Facilities task force gets confirmation from county planner
After hearing a professional demographer's report spelling out continued growth in the Hudson School District, the Hudson Facilities Planning Task Force sought confirmation from someone familiar with the specifics of growth in St. Croix County.
County Planner Dave Fodroczi said the report he saw from Hazel Reinhardt "fits in with what we're seeing, and you can use it with confidence."
Fodroczi said the Hudson School District is not uniform when it comes to population but includes a mix of city and more rural areas, similar to the county as a whole. "What she outlines in her report is what we've been seeing going on countywide for a long time. And because of our location near the metro area, it is likely that will continue for decades to come."
Fodroczi said his office has seen more in-migration in the past five years than was predicted for the next 10. St. Croix County is the fastest growing county in the state and is expected to grow by almost 70 percent by 2030. The average state growth rate during that same period is 19.6 percent. He also said that in 2000 the county was one of three in the state with the highest household size. Fodroczi said there is a substantial inventory of lots still available in the school district and at least four subdivisions of 40 acres or more yet to be developed.
Fodroczi said the growth in St. Croix County may be the fastest in Wisconsin but is similar to growth patterns experienced by the 11 other counties that ring the seven-county Twin Cities metropolitan area. When asked if growth would start to fall off as baby boomers age, Fodroczi said, no, that the growth is more about the state of the economy and the quality of life here.
"The Twin Cities is considered to have one of the most stable economies in the country. It just doesn't waiver much. There are stable industries and service jobs that attract a diverse group of people to the area where they can still live at a reasonable cost."
When asked if rising property taxes will eventually slow growth in the Hudson area, Fodroczi didn't see that happening either. "People talk about high property taxes but they also like the high quality of life they find. It all comes with a price tag - good facilities, a solid infrastructure and good services. The differential (between taxes in Minnesota and Wisconsin) has always been there but it hasn't seemed to slow anything down. For the families moving here, property taxes are an annoyance factor, not a decision factor."
Fodroczi said the enrollment projections set out in Reinhardt's report make sense to him and are consistent with what he has seen happen and what he expects to happen countywide in the years ahead.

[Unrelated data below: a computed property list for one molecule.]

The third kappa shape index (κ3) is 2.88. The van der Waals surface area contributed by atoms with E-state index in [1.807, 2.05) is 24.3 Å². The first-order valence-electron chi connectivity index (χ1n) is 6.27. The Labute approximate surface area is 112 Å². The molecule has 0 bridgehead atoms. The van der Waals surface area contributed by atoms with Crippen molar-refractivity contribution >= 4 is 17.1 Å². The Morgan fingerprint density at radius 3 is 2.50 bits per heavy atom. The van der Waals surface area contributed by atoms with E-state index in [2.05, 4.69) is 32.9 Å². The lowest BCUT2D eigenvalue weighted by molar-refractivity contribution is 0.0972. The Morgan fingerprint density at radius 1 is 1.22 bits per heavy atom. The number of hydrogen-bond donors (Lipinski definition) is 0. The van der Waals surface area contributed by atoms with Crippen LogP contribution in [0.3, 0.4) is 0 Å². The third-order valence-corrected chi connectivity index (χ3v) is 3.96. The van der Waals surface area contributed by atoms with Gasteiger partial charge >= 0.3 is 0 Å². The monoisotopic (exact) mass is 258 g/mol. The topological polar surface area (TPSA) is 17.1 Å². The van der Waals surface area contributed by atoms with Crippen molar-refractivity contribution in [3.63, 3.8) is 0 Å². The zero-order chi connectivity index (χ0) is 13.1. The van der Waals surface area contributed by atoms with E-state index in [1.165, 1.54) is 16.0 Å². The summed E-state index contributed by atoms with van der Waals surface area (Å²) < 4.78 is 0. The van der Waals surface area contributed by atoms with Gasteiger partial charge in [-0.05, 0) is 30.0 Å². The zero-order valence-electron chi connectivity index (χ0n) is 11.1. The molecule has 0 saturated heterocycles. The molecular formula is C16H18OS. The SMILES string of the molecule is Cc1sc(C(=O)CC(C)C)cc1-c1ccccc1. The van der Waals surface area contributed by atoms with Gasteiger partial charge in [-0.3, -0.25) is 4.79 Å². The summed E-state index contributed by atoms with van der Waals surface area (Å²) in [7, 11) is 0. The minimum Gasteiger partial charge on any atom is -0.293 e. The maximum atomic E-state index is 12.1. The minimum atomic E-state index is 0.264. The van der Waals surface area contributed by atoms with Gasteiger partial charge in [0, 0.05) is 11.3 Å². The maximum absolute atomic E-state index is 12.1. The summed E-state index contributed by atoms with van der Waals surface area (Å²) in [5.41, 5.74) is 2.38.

"Her data sources were good and her methodology using population and housing unit projections is the best to use as a model for population growth," Fodroczi said. "She laid out a range - both bottom and top with all the qualifiers and without hidden assumptions ... This isn't predictions but projection and forecasting, and just like the weather, it is subject to change. But that said, this is a good product and fits what we are seeing in the broader county. I think you can use it with confidence."
Following Fodroczi's presentation, task force members discussed and agreed to accept Reinhardt's report as valid and as a resource to be used in determining what the district's facility needs are for the next seven years.
The group then moved on to a discussion of what to do next with the information they have gathered. They reached unanimous consensus that changes in the school facilities are needed - both now and over the next seven years - based on their school tours, the enrollment projections and the facility analysis by the architects of ATS&R. The group agreed that any options being suggested must not involve change to the district's curriculum, the middle school house concept, the class size guidelines and scheduling, or the school calendar.
Members were asked to bring possible proposals and options to deal with the facility problems to the next meeting on Oct. 28. ATS&R will also be asked to attend the meeting to help members evaluate the options presented.
Task force facilitator Linda Schroeder is preparing an update of the task force's progress that will be sent to every resident of the district within the next two to three weeks. The task force is expected to make a recommendation to the School Board at the December meeting.
For more information about the task force or to reach a task force member, contact Lois Zezza at (715) 386-4908 or email@example.com.
Meg Heaton can be reached at firstname.lastname@example.org.